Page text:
To answer this question correctly requires that we pay very close attention to the context.
In chapters 5-7 of his gospel, Matthew records Jesus’ Sermon on the Mount. In this, His longest recorded sermon, Jesus explains and illustrates the character of those who are part of the kingdom. He does not prescribe what a Christian ought to try to become, but describing what a Christian will become through the process of sanctification. However, He qualifies His description at the end of the sermon.
In verses 15-20 of Matthew 7, Jesus warns of false prophets whom the people may readily identify by their fruits. Jesus does not refer to their profession, but to that which is visible – to “the practical effect of their teaching.” According to the commentary of The Didache, “by their fruits” means “by their behavior.” 
According to Adam Clarke, “Fruits, in the Scripture and Jewish phraseology, are taken for works of any kind.” They are “the confession of his own heart.” 
In verse 21, Jesus makes a very powerful statement:
Matt. 7:21 “Not everyone who says to me, ‘Lord, Lord,’ will enter the kingdom of heaven, but the one who does the will of my Father who is in heaven. 22 On that day many will say to me, ‘Lord, Lord, did we not prophesy in your name, and cast out demons in your name, and do many mighty works in your name?’ 23 And then will I declare to them, ‘I never knew you; depart from me, you workers of lawlessness.’”
If this reference proves nothing else, it proves that a profession of faith is not enough to prove that a person is a Christian. I once had a church member express quite angrily, “If a man says he’s a Christian, that is all that is required. I have no right to question him.”
Yet nothing could be farther from the truth.
On the Day of Judgment, there will be people who have convinced themselves of their own salvation who will find themselves in the grips of hell because all they had was a profession of faith with nothing to support their claim other than their own words.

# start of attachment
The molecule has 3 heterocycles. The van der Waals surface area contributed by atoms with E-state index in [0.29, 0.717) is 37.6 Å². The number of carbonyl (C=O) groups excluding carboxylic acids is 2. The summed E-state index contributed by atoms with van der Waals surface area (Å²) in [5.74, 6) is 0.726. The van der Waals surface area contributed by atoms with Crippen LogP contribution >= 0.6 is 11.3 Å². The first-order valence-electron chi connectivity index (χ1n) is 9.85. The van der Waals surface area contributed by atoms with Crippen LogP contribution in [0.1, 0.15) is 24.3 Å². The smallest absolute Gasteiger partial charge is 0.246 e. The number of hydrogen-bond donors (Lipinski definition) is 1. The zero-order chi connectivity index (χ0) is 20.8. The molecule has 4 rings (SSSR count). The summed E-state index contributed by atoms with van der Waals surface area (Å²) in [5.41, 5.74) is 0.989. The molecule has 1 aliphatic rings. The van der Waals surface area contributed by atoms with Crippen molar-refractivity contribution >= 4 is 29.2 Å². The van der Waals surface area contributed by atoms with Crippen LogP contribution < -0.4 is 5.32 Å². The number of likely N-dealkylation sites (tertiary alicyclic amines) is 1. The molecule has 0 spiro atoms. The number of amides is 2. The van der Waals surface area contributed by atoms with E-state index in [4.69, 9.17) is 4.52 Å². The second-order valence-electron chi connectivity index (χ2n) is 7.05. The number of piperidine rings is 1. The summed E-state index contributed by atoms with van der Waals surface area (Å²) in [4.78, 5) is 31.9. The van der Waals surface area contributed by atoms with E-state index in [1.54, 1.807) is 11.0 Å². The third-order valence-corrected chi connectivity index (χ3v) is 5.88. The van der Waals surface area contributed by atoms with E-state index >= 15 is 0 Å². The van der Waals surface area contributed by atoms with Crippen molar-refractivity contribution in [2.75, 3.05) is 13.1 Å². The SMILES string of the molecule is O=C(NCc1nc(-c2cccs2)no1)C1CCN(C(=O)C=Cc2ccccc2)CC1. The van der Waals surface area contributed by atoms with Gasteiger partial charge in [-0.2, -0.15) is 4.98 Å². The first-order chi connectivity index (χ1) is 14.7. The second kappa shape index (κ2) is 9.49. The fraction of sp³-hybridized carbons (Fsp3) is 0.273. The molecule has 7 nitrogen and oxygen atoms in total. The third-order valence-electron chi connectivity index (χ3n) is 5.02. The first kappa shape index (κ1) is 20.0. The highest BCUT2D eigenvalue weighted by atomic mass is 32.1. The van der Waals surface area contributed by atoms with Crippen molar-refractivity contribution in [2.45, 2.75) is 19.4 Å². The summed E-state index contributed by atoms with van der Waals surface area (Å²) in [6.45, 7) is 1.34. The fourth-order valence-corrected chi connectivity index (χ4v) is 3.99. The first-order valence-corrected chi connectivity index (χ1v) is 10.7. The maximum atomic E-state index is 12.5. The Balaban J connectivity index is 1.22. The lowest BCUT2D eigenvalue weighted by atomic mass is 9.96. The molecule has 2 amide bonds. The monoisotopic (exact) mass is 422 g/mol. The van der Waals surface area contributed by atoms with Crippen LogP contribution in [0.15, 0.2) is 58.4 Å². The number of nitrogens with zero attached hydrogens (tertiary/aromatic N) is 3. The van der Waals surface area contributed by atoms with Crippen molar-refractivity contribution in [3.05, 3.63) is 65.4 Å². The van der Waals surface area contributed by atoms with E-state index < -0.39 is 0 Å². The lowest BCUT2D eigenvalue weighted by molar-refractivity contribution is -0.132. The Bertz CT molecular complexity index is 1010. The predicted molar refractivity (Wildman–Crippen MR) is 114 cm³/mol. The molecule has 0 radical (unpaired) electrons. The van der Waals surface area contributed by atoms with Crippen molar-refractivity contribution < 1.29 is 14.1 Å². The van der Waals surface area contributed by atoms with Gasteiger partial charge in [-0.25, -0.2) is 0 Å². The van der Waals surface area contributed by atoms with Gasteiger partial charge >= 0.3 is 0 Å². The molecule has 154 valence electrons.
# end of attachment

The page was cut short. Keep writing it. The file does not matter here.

That’s not only scary…It’s terribly sad!
In addition, these were not idle church members in verse 22, satisfied with sitting on the sidelines. They were engaged in ministry and good works. This proves that works alone are not enough to prove one’s salvation. The works must be in accordance with the will of God.
This makes what Jesus has to say in the next four verses of Matthew 7 so critical.
When Jesus used the word “rock,” to whom or to what is He referring?
To be continued…
 There are many such references in the New Testament. They are all quotes, paraphrases, or references to Psalm 118:22, Isaiah 8:14, and Isaiah 28:16. In the NT, see Matt. 21:42-44, Mark 12:10, Luke 20:17, Acts 4:11, Rom. 9:33, 1 Pet. 2:4-8. Even the stone in Daniel that “was cut out without hands,” an obvious prophetic reference to the Messiah, became the foundation stone for “a great mountain” that “filled the whole earth.” (Dan. 2:34-35, 45)
 Interestingly, in Psalm 114:8, the psalmist says that God did not just cause water to flow out of a rock, but that He actually converted the rock into water. This is a great picture of what happens in conversion.
 Deut. 32:15; 2 Sam. 22:3,47; Psalm 18:2, 46; 62:2,6,7; 89:26; 95:1; Isaiah 17:10
 Adam Clarke’s Commentary, quoted in the Online Bible.